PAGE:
A Word to Describe the Sky – Jennifer Falkner

We are humble artisans. We have no philosophical education. We can’t even read. We work with our hands. Our nails are always dirty and our hours are always filled by the demands of our work, our foreman, our wives. And then Nico had to go and mess everything up.

Hey Philo, he says to me one day, leaning over my work so his shadow obscures the leather handle I am struggling to afix to the inside of the shield. The leather is brittle, unyielding. Nestor has skimped on materials again. What colour would you call that, he says, pointing upwards.

Call what? The sky, you mean?


I dunno. Sky-coloured, I guess. Nico’s breath smells like onions. I try to breathe through my mouth until he leans back over his own shield. He’s supposed to be polishing the thin bronze layer that covers the wood, polishing so it catches the sun and blinds the enemy with its light.

He nods slowly, chuckling, and yet serious too. But Nico was like that. Never just one thing at a time.

Sky-coloured, he says. That’s good.

Then it’s the sea he can’t shut up about.

Do you want to know if there’s a storm coming? I ask.

No, no. Just … can you describe it?

The water usually darkens before Poseidon unleashes his fury but today it’s smooth and calm.

Yeah, Nico, I say. It’s full of fish. Can I get back to work now, please?

There’s a large order on and our daily quota has increased. Neither of us particularly like Nestor, our foreman, or his filthy temper. Or the feel of his whip when his quotas aren’t met.

But Nico won’t stop.

It’s just that the poets call it wine-dark, don’t they? Only it doesn’t look anything like wine. And the sky? Hammered bronze, they call it but – and here he lifts up his shield – does that look anything like the sky to you?

I have to admit that it doesn’t.

The sun starts to slip behind the hills. Time to go home. Nico and I sometimes walk part of the way together – he lives just the other side of Diomedes’ field – but I make sure to slip out quickly, barely aware of the cool wind on my overheated cheeks in my hurry. I hear him calling my name, but I don’t turn around.

Myrrhine is worried. Whispers have floated up from the fishing village of foreign ships, of men speaking with strange accents landing further up the coast. Our farmers, dressed as soldiers, not infrequently march off to battle once the crops are in, but war seldom comes to us. The news does not look good.

I tell her about Nico and his questions, mainly to distract her. She frowns and says she is taking the children to her father’s. He lives far inland. They will be safer there.

You can come, she says. If you want to, you can come. You are no slave. Nestor can’t make you stay.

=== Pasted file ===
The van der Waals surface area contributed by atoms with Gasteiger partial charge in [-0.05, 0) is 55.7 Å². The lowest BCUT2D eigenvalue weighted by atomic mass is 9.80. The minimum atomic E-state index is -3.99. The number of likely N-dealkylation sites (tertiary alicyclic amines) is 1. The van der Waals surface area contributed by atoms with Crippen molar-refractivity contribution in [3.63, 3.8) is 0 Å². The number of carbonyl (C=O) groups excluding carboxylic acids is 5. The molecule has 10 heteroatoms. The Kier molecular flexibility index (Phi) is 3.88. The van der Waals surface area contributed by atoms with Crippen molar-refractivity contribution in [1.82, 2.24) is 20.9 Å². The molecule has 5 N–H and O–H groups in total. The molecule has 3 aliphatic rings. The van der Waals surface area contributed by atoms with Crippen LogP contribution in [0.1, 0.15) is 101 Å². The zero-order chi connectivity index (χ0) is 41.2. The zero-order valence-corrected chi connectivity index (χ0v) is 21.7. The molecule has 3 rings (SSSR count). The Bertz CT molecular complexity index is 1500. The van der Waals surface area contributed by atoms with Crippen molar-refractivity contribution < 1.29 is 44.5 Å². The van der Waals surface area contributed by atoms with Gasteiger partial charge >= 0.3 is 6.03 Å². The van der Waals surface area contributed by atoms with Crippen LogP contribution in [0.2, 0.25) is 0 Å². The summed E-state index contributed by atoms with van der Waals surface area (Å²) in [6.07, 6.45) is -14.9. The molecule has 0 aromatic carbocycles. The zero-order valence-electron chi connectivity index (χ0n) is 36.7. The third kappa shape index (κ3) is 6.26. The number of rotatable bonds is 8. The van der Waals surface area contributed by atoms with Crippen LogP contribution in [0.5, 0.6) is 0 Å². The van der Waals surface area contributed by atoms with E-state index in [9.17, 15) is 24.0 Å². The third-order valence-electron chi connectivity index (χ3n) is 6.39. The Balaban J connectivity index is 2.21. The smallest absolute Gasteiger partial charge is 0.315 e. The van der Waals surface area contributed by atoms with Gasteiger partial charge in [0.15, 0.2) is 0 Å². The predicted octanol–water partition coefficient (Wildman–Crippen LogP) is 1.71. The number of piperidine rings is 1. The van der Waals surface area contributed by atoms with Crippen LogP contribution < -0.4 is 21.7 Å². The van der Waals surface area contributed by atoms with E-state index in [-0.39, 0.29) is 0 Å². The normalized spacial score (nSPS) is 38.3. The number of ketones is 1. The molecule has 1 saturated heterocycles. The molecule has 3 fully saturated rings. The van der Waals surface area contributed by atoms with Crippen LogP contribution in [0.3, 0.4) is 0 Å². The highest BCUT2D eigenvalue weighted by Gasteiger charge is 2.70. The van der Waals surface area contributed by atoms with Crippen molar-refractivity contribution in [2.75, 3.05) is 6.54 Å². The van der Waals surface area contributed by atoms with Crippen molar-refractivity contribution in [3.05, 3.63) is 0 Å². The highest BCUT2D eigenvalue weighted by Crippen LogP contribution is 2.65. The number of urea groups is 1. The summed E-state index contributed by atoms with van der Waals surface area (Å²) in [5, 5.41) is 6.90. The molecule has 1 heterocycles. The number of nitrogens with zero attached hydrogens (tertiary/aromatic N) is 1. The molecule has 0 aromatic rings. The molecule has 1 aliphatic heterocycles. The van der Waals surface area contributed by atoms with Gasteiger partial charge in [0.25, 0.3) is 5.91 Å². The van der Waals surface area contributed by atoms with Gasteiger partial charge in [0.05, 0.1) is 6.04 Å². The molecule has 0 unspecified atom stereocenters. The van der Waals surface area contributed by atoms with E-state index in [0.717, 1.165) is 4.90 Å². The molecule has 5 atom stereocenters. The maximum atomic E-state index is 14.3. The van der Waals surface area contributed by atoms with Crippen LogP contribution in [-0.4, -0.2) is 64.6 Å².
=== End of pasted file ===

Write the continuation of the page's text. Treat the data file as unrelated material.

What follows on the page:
But Nestor gives me work. I don’t need to tell her this; she knows I won’t leave. The simple need to provide for my family makes me stay where my work is.

It won’t be for long, she promises, and kisses my cheek.

It is August now and the sea is troubled. It’s not just restless and heaving, though it is that too, but it seems filled with thunderheads and wires of lightning. The riverbeds are dry and the grass is yellow and crackles underfoot.

Foreign soldiers in dazzling fish-scale armor and pointed caps march into our village. The few of us who are left, who hadn’t run from the ships and the gods’ prophecies, are taken and slaughtered or merely taken. We’re bundled into the hold of their ships, our captors shout at us in babbling tongues. Sometimes they slow their speech, as if talking to thick-witted children, before striking us for not understanding them quicker. I don’t know where Nico is. I stayed behind because I thought he did.

But I am a slave now. The strangers have placed a metal collar around my neck and leashed me to a row of other men, marched me into their ship. We sit huddled at one end, behind the foreign slaves who wield the long-handled oars. I wonder what the strangers’ land is like. Will there be horn-curved oxen grazing in fields? Will they have rivers not yet drunk dry by invading armies? One day, when I have learned their terrible language, will I find they have a word to describe the sky?

It is so dark that I can barely see the others. Just the form of their bowed heads, defeated shoulders. Just the whites of their eyes.

Philo? Is that you?


No, it’s Nestor, you fool. His voice is barely above a whisper. We have to get out of here. Can’t you feel it?

The boat is listing. The voices above us are urgent, the footsteps pounding the deck above our heads hurried.

Can you swim? Nestor asks.


Better stick with me then.

Suddenly he is untying the rope that binds my metal collar to the others. I don’t have time to wonder, let alone ask, how Nestor got himself free. I bend toward the man next to me, the one who smells like he sleeps with goats, but Nestor grabs my arm, hisses in my ear. We don’t have time, he says.

Up on the deck rain pelts down on sailor and slave alike, pours into our eyes. Nestor propels me to the low wall of the ship. I look down. The neat rows of oars aren’t trying to cut through the swell; with the listing of the boat, they can’t even reach the water. There is a splash. And another. Another. Men all around us are turning into rats.

Quick! Follow me!

And Nestor, too, is gone, vanished into the heaving broth. I lurch in the direction of his voice, I reach for the low wall, I jump-

What a fool Nico is. And all the poets. The sea is not as dark as wine. The sky is not like polished bronze. The water, the air. They are clear. They are nothing.


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Image: Max Pexel

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